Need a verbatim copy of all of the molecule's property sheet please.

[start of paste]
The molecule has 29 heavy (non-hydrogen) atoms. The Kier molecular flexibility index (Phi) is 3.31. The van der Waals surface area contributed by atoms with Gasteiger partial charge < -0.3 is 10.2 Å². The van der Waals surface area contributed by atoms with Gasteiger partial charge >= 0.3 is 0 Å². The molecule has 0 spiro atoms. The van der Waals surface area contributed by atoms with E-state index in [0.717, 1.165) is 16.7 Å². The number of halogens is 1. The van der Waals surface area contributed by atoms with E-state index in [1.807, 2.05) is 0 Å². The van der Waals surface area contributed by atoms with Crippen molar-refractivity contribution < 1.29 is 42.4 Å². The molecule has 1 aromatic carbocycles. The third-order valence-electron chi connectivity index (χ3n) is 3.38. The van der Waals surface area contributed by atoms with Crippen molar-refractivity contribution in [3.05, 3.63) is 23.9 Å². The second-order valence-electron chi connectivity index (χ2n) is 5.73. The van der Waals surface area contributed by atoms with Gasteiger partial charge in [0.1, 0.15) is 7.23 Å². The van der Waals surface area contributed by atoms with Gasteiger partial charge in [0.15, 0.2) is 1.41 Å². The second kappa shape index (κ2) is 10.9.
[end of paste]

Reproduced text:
The molecule has 29 heavy (non-hydrogen) atoms. The Kier molecular flexibility index (Phi) is 3.31. The van der Waals surface area contributed by atoms with Gasteiger partial charge < -0.3 is 10.2 Å². The van der Waals surface area contributed by atoms with Gasteiger partial charge >= 0.3 is 0 Å². The molecule has 0 spiro atoms. The van der Waals surface area contributed by atoms with E-state index in [0.717, 1.165) is 16.7 Å². The number of halogens is 1. The van der Waals surface area contributed by atoms with E-state index in [1.807, 2.05) is 0 Å². The van der Waals surface area contributed by atoms with Crippen molar-refractivity contribution < 1.29 is 42.4 Å². The molecule has 1 aromatic carbocycles. The third-order valence-electron chi connectivity index (χ3n) is 3.38. The van der Waals surface area contributed by atoms with Crippen molar-refractivity contribution in [3.05, 3.63) is 23.9 Å². The second-order valence-electron chi connectivity index (χ2n) is 5.73. The van der Waals surface area contributed by atoms with Gasteiger partial charge in [0.1, 0.15) is 7.23 Å². The van der Waals surface area contributed by atoms with Gasteiger partial charge in [0.15, 0.2) is 1.41 Å². The second kappa shape index (κ2) is 10.9.